African Futures Where Do We Go From Here?

Keziah Jones, Nigerian singer-songwriter, in costume designed by Laurence Chauvin Buthaud, on Lagos Island for his music video Afronewave.
Keziah Jones, Nigerian singer-songwriter, in costume designed by Laurence Chauvin Buthaud, on Lagos Island for his music video Afronewave. | Photo: Andrew Dosunmu

At the African Futures Festivals, which took place simultaneously in Johannesburg, Lagos and Nairobi in October 2015, African artists, academics and cultural professionals imagined their continent of tomorrow. A related exhibition will run at the SAVVY Contemporary in Berlin until 7 August. Now, the book about the project, which continues the issues discussed at the festival, was presented there. Here is a sneak peek at the authors’ drafts of the future.


African Futures African Futures | Credit: Kerber Verlag The book African Futures – Thinking about the Future through Word and Image, edited by Lien Heidenreich-Seleme and Sean O’Toole, pursues the same logic as the festival programme: The contents are divided into four chapters, each summarized with a question.
 
In addition to essays, the book explores visions for the future in short stories, graphic novels, photo essays and quotes from writers, artists and thinkers, many of which were presented during the African Futures Festivals.

The authors include Achille Mbembe, Ntone Edjabe, Jean-Pierre Bekolo, Sherif Adel, Pamela Phatsumo Sunstrum, Raimi Gbadamosi, Tegan Bristow, Jonathan Dotse, Wanuri Kahiu and Thenjiwe Niki Nkosi.

Question 1: How do we write about the future?

Alongside Ntone Edjabe (Cameroon/South Africa), the editor of the literary magazine Chimurenga, and the artist, filmmaker and musician Jim Chuchu (Kenya), writer Lauren Beukes (South Africa) deals with the narrative strategies of African visions of the future. In his essay, Jonathan Dotse, an author and blogger in Accra, Ghana, also reflects on the narrative role of technologies such as virtual realities.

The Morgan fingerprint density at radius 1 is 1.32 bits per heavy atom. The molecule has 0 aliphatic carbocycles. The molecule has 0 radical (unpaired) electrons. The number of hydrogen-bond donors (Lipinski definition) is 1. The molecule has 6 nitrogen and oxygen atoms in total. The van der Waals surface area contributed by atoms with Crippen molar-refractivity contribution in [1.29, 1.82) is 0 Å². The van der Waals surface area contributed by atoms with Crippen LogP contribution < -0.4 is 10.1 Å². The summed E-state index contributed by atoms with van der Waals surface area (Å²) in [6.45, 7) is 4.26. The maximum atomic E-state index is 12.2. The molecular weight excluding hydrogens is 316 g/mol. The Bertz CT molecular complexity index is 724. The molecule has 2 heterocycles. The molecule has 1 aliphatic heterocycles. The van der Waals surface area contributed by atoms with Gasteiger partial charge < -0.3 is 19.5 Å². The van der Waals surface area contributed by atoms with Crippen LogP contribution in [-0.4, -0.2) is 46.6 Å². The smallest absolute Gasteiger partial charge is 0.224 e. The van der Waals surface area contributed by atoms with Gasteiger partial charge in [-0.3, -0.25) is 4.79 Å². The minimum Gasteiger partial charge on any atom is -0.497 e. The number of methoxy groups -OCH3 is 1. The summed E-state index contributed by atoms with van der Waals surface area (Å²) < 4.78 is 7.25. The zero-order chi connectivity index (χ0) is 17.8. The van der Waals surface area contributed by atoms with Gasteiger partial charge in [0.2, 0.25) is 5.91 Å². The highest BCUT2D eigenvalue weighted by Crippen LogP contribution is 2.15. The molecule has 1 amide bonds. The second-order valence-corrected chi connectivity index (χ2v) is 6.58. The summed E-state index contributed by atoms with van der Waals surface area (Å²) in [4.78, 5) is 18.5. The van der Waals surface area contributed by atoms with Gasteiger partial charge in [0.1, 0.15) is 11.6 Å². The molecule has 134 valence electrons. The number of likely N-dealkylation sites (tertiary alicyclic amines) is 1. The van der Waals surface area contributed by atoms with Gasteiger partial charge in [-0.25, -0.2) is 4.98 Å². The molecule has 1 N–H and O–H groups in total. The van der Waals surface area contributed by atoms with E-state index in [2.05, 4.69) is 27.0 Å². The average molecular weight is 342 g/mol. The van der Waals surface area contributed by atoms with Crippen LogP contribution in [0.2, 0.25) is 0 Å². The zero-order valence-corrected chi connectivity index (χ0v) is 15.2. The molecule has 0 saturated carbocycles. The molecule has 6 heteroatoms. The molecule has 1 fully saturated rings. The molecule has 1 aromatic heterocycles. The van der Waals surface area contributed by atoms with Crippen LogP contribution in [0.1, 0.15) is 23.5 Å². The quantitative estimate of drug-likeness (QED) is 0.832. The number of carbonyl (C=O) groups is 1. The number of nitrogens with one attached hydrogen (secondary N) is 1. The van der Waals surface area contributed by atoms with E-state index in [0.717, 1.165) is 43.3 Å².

“Nothing is settled …”: The book takes up statements from the festival, such as by Achille Mbembe in Johannesburg. “Nothing is settled …”: The book takes up statements from the festival, such as by Achille Mbembe in Johannesburg. | Credit: Kerber Verlag
“Future-past anonymous African deities”: Photographs by Jim Chuchu about the meaning of contemporary African dreams and dreamers “Future-past anonymous African deities”: Photographs by Jim Chuchu about the meaning of contemporary African dreams and dreamers | Credit: Jim Chuchu, Kerber Verlag
Question 2: Where do we begin when we speak of African futures?

Works such as those by photographer Kiluanji Kia Henda (Angola/Portugal), the multimedia artist Pamela Phatsimo Sunstrum (Botswana/South Africa) and the artist and illustrator Milumbe Haimbe (Zambia) grapple with the chronology and history of Futurism.

Kiluanji Kia Henda, Homem Novo (New Man) series, 2010–13, performance stills: Redefining the Power Kiluanji Kia Henda, Homem Novo (New Man) series, 2010–13, performance stills: Redefining the Power | Credit: Kiluanji Kia Henda, Kerber Verlag
Pamela Phatsimo Sunstrum, Beacon, 2015, site-specific installation, VANSA Gallery, Johannesburg, 25 November 2015 – 15 January 2016: Detail of installation showing Beacon wall drawing and Hydro samples (left), Detail of installation showing Pulsar (right) Pamela Phatsimo Sunstrum, Beacon, 2015, site-specific installation, VANSA Gallery, Johannesburg, 25 November 2015 – 15 January 2016: Detail of installation showing Beacon wall drawing and Hydro samples (left), Detail of installation showing Pulsar (right) | Credit: Pamela Phatsimo Sunstrum, Kerber Verlag
Question 3: How will technology influence the future in Africa?

In this chapter, the electronic music collective Batuk (Mozambique/South Africa) deals with the continent’s traditional and electronic music and fashion designer Selly Raby Kane (Senegal) presents her avant-garde apparel.

Selly Raby Kane’s Fall/Winter 2015 fashion collection, titled Birds of Dakar Selly Raby Kane’s Fall/Winter 2015 fashion collection, titled Birds of Dakar | Credit: Selly Raby Kane, Kerber Verlag
Rowan Smith, left: Extensions of the Universe, 2007, acrylic on board, cane, imbuia, maple, African rosewood and iroko, dimensions variable, right: 384,403 Kilometres, 2009, moon dust simulant, brass plate, Perspex, 32 × 32 × 16 cm / Credit: Rowan Smith, Kerber Verlag Rowan Smith, left: Extensions of the Universe, 2007, acrylic on board, cane, imbuia, maple, African rosewood and iroko, dimensions variable, right: 384,403 Kilometres, 2009, moon dust simulant, brass plate, Perspex, 32 × 32 × 16 cm / Credit: Rowan Smith, Kerber Verlag | Credit: Rowan Smith, Kerber Verlag
Question 4: Where do we go from here?

The philosopher and author Achille Mbembe (Cameroon/South Africa) writes about geo-political changes on the continent in the 21st century and takes up long-familiar narratives from the past. The artist Thenjiwe Niki Nkosi (South Africa) writes about radical sharing and the graphic designer and comic illustrator Ibrahim Ganiyu (Nigeria) presents a graphic novel about a fictional African nation in the year 2076.
Page spreads from Ibrahim Ganiyu’s work-in-progress graphic novel Nwadie (2015–ongoing) Page spreads from Ibrahim Ganiyu’s work-in-progress graphic novel Nwadie (2015–ongoing) | Credit: Ibrahim Ganiyu, Kerber Verlag